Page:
This post is the twenty-fourth part of a ramble-rant about the software business. The current posts in this series are:
This post is about ALM tiers in the software development enterprise.
In a software development enterprise, there exist one or more Application Lifecycle Management (ALM) tiers. In this post I examine the purpose of some tiers.
An Ideal ALM
Ideally, your workplace follows the best practice of providing several isolated tiers for software development. Some have two tiers, I've seen as many as eight tiers. In general, more tiers equals better software quality as measured in fewer bugs.
Remember: All software is tested; some intentionally. You can test your software intentionally in one or more ALM tiers, or you soon-to-be-former-largest-customer can test it for you in Production.
Development is the tier where developers and analysts should have free reign. For developers, it's often called a sandbox because developers play there. I often request lots of storage for the Development tier because developers sometimes require their own personal copy of the data to play around with. Software is built and unit-tested on the Development tier.
Software is then promoted to the Integration tier. Thiis is a great opportunity to package up the application and data for deployment. Why? Deployment testing is also important. If you have four tiers like the ALM shown in An Ideal ALM, you get three deployments between tiers - and one of those is to Production. That means you need to test deployment between Development and Integration, and validate deployment between Integration and Quality. The deployment to Production shouldn't be a test, and it should never be the first time you execute a deployment procedure. In the field of software development, little sucks as much as rolling back 40 hours into a 48-hour deployment weekend because "something failed".
Integration is where the pieces are assembled and executed together for the first time. Ideally, the conditions on the Integration tier are as close to Production as possible. The contrast between Development and Integration is troublesome to most developers. The juxtaposition just bugs them: They came out of the wide open wild west and into some environment where people want to lock them down. There is natural resistance and the tendency to think (if not say) "What's the big deal? We'll fix it before it goes to Production."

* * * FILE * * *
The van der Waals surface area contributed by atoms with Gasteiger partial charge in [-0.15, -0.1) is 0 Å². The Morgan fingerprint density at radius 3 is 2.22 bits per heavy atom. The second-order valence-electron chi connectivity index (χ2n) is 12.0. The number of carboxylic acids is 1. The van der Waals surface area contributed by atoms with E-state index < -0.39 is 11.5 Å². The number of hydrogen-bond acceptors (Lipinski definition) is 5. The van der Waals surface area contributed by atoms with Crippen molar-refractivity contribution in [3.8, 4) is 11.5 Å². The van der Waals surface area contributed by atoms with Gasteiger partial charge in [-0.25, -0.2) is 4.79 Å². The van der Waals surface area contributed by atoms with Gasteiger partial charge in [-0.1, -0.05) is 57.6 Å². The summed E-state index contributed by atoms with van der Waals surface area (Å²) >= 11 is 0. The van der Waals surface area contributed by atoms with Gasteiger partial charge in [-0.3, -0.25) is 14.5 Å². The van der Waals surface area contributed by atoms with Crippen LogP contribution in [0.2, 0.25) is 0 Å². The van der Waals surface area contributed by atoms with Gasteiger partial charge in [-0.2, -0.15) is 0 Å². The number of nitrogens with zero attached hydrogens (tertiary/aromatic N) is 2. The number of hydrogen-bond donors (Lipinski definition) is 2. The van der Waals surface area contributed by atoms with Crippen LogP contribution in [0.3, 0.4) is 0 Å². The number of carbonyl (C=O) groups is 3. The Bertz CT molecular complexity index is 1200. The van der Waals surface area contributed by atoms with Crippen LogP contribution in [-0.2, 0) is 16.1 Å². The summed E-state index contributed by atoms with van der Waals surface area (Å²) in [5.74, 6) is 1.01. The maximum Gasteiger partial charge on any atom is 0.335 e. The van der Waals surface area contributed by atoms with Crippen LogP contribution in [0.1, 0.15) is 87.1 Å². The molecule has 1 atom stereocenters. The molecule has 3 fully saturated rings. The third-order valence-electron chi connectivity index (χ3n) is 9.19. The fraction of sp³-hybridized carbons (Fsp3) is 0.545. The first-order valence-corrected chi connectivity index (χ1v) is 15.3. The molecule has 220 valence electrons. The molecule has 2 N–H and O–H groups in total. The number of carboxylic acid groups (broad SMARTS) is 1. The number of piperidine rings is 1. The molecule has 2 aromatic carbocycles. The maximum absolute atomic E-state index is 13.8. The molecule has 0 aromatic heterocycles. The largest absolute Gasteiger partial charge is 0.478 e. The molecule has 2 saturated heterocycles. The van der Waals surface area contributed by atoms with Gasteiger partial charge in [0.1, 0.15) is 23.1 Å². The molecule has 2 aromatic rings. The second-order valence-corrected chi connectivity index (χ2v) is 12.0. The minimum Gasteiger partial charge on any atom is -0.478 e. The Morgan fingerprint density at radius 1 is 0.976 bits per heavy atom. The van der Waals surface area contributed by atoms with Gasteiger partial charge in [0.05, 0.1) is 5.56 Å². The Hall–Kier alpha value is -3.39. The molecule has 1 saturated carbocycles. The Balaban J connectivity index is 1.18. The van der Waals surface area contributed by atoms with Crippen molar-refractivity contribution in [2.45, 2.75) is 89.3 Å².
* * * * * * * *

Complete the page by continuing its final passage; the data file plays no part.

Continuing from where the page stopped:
This is a big deal. This is the first step out of the Developer-realm and into the non-Developer realm. Control has left the building. Your baby now belongs to the dingos. I don't know another way to say it - it's over; shipping has started. This is not to say there aren't exceptions. There are exceptions but they should remain precisely that: exceptions.
One more thing about Integration: It's the first testing enviironment. Pop quiz! How do you know you have a testing environment? Answer: In a testing environment, failed tests are ok. Scratch that, they're more than ok. Failed tests are a reason to celebrate. You just removed a bug from the code! If you are testing and someone fusses at you for failed tests, you are not testing.
Quality or Quality Assurance is for validation. The kinks should be worked out, tests successfully completed. This is the place for customer testing, a dry run for Production. Security - which should be in place in Integration - matches the Production environment and is verified in Quality.
Unlike Integration, failed tests in Quality are bad. It means something was missed in either Development or Integration. Failed tests aren't as bad as discovering bugs after the solution is deployed. But this is not the time and place in the project you want to discover flaws.
Quality should be a close copy of Production. If Quality doesn't duplicate Production, you lose the abilty to conduct accurate Performance testing.
Production is the big cheese, the whole enchilada; where money is made or customers lost. Most enterprises get it and spend enough money on their Production environments. Production must perform now, and optimally be sized for future growth. Exactly how a solution will scale is often unpredictable; and how a system scales will definitely impact performance. Since this is unpredictable, it's a good idea to have more server than you need.
A Typical ALM
In an age of bootstrapping and diminishing budgets, you may find yourself working in a less-than-ideal ALM. All is not lost. You can still practice good software development.
If your environment resembles a Typical ALM more than an Ideal, you can still crank out the code.
Good software doesn't write itself of happen by accident. A pragmatic infrastructure combined with best practices is the way to go.